A Week in Archives

‘A week in Archives,’ may not sound like the most interesting experience for most and I’m not going to lie, archiving is a repetitive and time consuming task. Nevertheless, I really learnt a lot this week and have a new found respect for the work of archivists. It was great to handle and be responsible for cataloguing such an important collection and see architectural design work up close.

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The experience focussed on the architectural plans from the Pace & Sims archives and mainly consisted of detailed church renovations from the gothic revival. We were tasked with some basic archivist duties; rolling out the architectural plans, noting the details, cataloguing them into the system and then re-rolling them again. This all had to be done with the greatest precision, noting down minute details of conservation and conveying all the ideas within the annotations. And yes, this was veryyyyy time consuming, so time consuming in fact, we only completed about 200 drawings in a week. Some of the drawings were so intricate and coloured so beautifully. Sadly, the work of an archivist doesn’t involve sitting and analysing the pieces. If you follow me on Instagram or know me in person, you’ll know how obsessed with Architecture I am, so this was quite heartbreaking. Archivists need to be so disciplined, studying the archives superficially, taking in only the details needed when cataloguing, how do they do it!?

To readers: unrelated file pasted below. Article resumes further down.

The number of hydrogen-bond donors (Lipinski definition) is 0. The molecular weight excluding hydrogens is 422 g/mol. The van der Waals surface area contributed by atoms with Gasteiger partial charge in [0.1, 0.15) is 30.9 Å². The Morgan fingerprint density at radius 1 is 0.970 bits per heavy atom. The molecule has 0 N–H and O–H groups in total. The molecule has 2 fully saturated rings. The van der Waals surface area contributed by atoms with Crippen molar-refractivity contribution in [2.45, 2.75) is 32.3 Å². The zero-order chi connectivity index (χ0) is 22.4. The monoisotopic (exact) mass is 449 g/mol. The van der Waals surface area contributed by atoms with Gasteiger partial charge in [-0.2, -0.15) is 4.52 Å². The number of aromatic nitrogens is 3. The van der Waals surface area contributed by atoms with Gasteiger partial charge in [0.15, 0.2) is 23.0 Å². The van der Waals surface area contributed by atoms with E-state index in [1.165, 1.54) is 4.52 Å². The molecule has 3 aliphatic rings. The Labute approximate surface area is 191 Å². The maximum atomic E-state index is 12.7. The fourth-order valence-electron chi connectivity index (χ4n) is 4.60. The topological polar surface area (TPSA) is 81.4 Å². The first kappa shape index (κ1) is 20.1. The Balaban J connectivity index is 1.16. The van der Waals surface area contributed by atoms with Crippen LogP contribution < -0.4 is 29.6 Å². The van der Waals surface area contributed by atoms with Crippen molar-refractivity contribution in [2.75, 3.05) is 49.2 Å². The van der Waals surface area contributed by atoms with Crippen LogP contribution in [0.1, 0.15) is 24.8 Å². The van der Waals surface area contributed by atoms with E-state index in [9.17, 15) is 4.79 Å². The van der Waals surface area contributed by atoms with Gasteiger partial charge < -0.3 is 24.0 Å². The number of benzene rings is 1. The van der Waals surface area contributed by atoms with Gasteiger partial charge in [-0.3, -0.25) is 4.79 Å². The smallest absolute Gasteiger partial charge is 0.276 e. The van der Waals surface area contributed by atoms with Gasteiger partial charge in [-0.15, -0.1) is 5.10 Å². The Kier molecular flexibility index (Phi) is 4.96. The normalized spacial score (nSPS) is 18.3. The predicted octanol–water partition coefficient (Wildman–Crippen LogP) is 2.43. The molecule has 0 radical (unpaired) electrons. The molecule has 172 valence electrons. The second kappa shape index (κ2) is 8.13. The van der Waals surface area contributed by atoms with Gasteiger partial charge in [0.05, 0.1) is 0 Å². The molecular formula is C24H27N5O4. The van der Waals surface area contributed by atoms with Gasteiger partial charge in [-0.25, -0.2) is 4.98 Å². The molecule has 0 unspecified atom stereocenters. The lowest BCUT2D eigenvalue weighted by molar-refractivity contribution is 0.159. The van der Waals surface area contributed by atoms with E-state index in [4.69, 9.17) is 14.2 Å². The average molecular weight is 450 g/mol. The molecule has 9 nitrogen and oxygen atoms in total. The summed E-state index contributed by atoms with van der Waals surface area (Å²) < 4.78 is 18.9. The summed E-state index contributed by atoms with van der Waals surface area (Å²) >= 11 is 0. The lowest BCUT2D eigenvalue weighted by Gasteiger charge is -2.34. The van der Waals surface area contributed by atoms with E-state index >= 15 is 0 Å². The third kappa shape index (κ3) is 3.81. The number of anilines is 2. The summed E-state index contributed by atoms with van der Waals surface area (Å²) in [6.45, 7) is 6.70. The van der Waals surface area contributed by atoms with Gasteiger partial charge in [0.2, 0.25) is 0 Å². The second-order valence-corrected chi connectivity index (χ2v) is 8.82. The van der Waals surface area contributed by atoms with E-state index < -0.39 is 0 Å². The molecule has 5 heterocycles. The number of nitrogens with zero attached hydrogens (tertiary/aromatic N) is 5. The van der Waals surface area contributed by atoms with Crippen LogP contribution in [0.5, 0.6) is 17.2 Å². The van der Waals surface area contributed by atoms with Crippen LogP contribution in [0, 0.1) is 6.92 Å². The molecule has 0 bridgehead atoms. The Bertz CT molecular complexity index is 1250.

Below is one of my favourite finds in the architectural rolls, some renovation drawings of St. Helen’s Church, Treeton from 1908. They were wonderfully detailed and hand coloured, it was really amazing to see how architectural drawing has progressed.

St. Helen's Church, Treeton, 1908

In addition to working on the rolls, we also had a chance to rummage (a very organised rummage) through the personal papers of the architect George Pace. For me, this was the best part, it was so fascinating to delve into the mind of the architectural genius.  Some of the items included rejection letters for publications, scribbled notes on architectural inspirations and detailed sketches and ideas. It was wonderful to sort through these items, even if it was to only glance at the content. Below are some sketches of St. Mary’s Church, these detailed sketches proved a nice change to the regimented architectural plans we’d previously been cataloguing.

church dash final.jpg After the week working in archives, I have decided being an archivist isn’t for me. However, I developed a firm understanding of the importance of archiving and cataloguing drawings and other items, to make it easier for future use. It was also an amazing opportunity to see a whole host of architectural plans up close and truly appreciate the time and effort needed to create architectural masterpieces.

For more information on the Pace & Sims Archive visit: Borthwick Institute of Archives

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4 Comments Add yours

  1. outnaboutweb says:

    This is so interesting! I love how you descirbed the work of an archivist, I’ve never thought about it that way… Great post!
    love, elena


    Liked by 1 person

    1. Thanks so much! It was such an interesting insight, definitely aspects to it I hadn’t thought of before actually experiencing it 🙂
      Emma x

      Liked by 1 person

  2. Molly Howson says:

    I would love to do something like this! X

    Liked by 1 person

    1. It was really interesting! I enjoyed it a lot more than I thought I would! X


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